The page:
Editor’s note: Billy Warden and Greg Behr are co-founders of GBW Strategies, a Research Triangle-based communications firm that represents global brands as well as startups.

RALEIGH, N.C. – Rocks and slingshots are no longer the preferred way for Davids to go up against Goliaths, but, from the Old Testament to today’s new technology, two items remain essential: courage and aim. The enduring importance of both has been obvious recently as investors and founders strategized at the Raleigh Innovation Summit, CED’s Tech Venture and recent gatherings in the American Underground.

Courage is the first prerequisite because the odds, let’s face it, are with the giant to squash challengers. The mere sight of Goliath cowed opposing armies. He was too big. Seemingly invincible.

But whereas that giant achieved a legendary intimidation factor through sheer physical muscle mass, today’s corporate behemoths enter the battlefield even more well equipped. They bring an arsenal of lawyers, patents and capital.

Where the ancient David saw a foe who filled the sky, today’s entrepreneur looks at the established leaders of a particular field and sees an impregnable monolith.

Yet, the imperative to act remains as high for today’s entrepreneur as for David. The stakes are similar: freedom of choice, freedom to explore and change.

The horse-pulled carriage may now seem to have obviously been destined for obsolescence, but it took Henry Ford making a nervy bet on the mass production of the automobile to finally usher in the modern era.

Bill Gates and Steve Jobs each took the field against a kind of Goliath — with legions of tech geeks cheering them. Gates challenged IBM to reimagine the market for can-do computers, taking them beyond ‘business machines.’ Jobs then challenged no less a giant than Gates in considering the wants and needs of the individual consumer — which became millions upon millions of consumers, eager for still more related products.

But courage — like good intention — isn’t enough. Strictly on its own, courage can merely be a reliable means of losing your head. Defeating Goliath also required keen aim — a skill that David didn’t simply stumble upon.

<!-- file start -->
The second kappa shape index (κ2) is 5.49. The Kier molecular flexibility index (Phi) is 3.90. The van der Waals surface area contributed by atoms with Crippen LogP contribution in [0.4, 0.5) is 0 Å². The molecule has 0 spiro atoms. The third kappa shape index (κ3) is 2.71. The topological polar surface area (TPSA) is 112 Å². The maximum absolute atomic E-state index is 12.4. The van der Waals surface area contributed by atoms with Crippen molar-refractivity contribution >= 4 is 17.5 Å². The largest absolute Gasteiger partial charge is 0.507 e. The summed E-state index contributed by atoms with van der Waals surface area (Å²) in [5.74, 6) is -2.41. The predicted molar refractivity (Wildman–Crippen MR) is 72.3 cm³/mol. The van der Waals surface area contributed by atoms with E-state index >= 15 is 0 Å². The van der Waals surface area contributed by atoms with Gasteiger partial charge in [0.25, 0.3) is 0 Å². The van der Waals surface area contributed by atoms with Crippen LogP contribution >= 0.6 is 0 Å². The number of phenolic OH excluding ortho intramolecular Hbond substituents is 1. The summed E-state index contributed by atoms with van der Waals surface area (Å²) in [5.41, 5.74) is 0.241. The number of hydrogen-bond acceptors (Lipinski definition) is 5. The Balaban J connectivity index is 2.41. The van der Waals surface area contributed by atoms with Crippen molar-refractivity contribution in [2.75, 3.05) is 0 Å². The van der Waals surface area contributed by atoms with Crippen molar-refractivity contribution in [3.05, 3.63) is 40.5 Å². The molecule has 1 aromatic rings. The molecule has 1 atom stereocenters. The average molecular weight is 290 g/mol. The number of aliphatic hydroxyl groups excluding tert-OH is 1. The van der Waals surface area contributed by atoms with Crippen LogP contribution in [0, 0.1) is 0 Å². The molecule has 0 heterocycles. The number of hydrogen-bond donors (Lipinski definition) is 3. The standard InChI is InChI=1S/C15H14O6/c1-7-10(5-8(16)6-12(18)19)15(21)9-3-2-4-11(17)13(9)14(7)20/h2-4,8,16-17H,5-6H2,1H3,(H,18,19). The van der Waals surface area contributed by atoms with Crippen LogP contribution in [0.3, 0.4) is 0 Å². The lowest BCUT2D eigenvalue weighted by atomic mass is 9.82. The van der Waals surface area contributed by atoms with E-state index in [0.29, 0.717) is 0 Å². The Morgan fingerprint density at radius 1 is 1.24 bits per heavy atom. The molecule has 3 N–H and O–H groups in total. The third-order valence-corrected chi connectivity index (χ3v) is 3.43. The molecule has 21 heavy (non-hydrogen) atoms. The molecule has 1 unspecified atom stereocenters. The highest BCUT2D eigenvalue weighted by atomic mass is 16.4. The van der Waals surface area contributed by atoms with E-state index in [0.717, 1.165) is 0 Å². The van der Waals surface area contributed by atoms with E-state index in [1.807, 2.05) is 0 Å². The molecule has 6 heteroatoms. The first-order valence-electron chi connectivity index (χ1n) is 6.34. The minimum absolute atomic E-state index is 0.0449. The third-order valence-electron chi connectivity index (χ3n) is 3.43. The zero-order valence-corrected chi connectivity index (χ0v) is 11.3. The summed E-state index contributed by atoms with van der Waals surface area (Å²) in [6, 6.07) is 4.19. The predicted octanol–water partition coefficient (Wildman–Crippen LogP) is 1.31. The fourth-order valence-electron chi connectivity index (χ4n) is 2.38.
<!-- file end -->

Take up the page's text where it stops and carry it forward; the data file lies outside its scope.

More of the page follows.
Often forgotten in the quick telling of the story is David’s lead up to his legendary battle. He labored as a lonely shepherd in dark fields, protecting sheep from lions and bears. In obscurity, when no one was around to applaud, he put in the time, confronted his fears and honed his skills.

Every entrepreneur can relate to those early days of hurling a rock at a lion, missing by a wide margin and then running for cover. If you’re lucky, both the pluck and pangs of that shaky shepherd never quite disappear. They keep you honest. They keep you connected to your roots. And they bond you to your fellow entrepreneurs — the young and the grisled.

Finally, in the battle that became known to generations through the ages, aim carried the day. So, too, today’s entrepreneurial Davids will succeed only by engaging the battle with well-calibrated ideas and finely honed business plans. What exactly is the mark you need to hit?

It wasn’t enough that Henry Ford had the courage to try to topple an existing industry with a risky investment of ingenuity and capital. Long term, he needed to sell all those Model Ts. So Ford took aim at dramatically increasing the working wage, a direct affront to businesses and pundits of all sorts. Ford’s gambit hit its mark; he raised paydays and, in turn, helped created the middle class market he (and other manufacturers) needed.

But as with the David of old, courage and keen aim only get you to the next set of challenges, from managing growth to devising the next breakthrough product. If you look at your battle with Goliath as part of a lifelong commitment to serve others — from your colleagues to your customers — you can channel that energy and conviction into an entire career.

But make no mistake, there is no escaping the metaphorical giant that stands between you — the entrepreneur — and all the promise you can imagine.

(C) GBW Strategies